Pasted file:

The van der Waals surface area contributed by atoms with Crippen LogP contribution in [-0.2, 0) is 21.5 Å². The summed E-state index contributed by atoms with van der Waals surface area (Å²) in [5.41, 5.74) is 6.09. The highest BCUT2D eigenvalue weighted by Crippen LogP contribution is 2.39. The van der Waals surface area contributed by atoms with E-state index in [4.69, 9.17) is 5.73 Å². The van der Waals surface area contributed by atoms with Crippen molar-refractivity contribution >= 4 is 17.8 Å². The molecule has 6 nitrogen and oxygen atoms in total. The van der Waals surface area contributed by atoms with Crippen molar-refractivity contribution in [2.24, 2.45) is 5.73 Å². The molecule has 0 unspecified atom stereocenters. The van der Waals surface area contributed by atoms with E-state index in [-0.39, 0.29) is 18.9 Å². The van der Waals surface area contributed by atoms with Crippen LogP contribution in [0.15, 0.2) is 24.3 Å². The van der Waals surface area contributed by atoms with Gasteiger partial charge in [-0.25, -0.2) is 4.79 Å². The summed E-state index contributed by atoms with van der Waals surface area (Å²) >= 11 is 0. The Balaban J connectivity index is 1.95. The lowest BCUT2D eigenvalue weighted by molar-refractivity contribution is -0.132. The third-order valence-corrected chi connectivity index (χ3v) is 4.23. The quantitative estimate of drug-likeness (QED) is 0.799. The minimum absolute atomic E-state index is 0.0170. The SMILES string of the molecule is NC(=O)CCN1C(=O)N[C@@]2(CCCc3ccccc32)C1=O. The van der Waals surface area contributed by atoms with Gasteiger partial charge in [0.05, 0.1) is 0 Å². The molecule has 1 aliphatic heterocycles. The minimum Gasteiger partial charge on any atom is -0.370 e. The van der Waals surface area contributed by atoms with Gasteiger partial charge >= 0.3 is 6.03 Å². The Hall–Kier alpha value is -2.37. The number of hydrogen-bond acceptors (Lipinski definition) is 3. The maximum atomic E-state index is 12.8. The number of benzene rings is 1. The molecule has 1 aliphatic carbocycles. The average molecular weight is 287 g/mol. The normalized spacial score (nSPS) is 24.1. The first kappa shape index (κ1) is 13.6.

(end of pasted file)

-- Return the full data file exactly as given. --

The van der Waals surface area contributed by atoms with Crippen LogP contribution in [-0.2, 0) is 21.5 Å². The summed E-state index contributed by atoms with van der Waals surface area (Å²) in [5.41, 5.74) is 6.09. The highest BCUT2D eigenvalue weighted by Crippen LogP contribution is 2.39. The van der Waals surface area contributed by atoms with E-state index in [4.69, 9.17) is 5.73 Å². The van der Waals surface area contributed by atoms with Crippen molar-refractivity contribution >= 4 is 17.8 Å². The molecule has 6 nitrogen and oxygen atoms in total. The van der Waals surface area contributed by atoms with Crippen molar-refractivity contribution in [2.24, 2.45) is 5.73 Å². The molecule has 0 unspecified atom stereocenters. The van der Waals surface area contributed by atoms with E-state index in [-0.39, 0.29) is 18.9 Å². The van der Waals surface area contributed by atoms with Crippen LogP contribution in [0.15, 0.2) is 24.3 Å². The van der Waals surface area contributed by atoms with Gasteiger partial charge in [-0.25, -0.2) is 4.79 Å². The summed E-state index contributed by atoms with van der Waals surface area (Å²) >= 11 is 0. The Balaban J connectivity index is 1.95. The lowest BCUT2D eigenvalue weighted by molar-refractivity contribution is -0.132. The third-order valence-corrected chi connectivity index (χ3v) is 4.23. The quantitative estimate of drug-likeness (QED) is 0.799. The minimum absolute atomic E-state index is 0.0170. The SMILES string of the molecule is NC(=O)CCN1C(=O)N[C@@]2(CCCc3ccccc32)C1=O. The van der Waals surface area contributed by atoms with Gasteiger partial charge in [0.05, 0.1) is 0 Å². The molecule has 1 aliphatic heterocycles. The minimum Gasteiger partial charge on any atom is -0.370 e. The van der Waals surface area contributed by atoms with Gasteiger partial charge >= 0.3 is 6.03 Å². The Hall–Kier alpha value is -2.37. The number of hydrogen-bond acceptors (Lipinski definition) is 3. The maximum atomic E-state index is 12.8. The number of benzene rings is 1. The molecule has 1 aliphatic carbocycles. The average molecular weight is 287 g/mol. The normalized spacial score (nSPS) is 24.1. The first kappa shape index (κ1) is 13.6.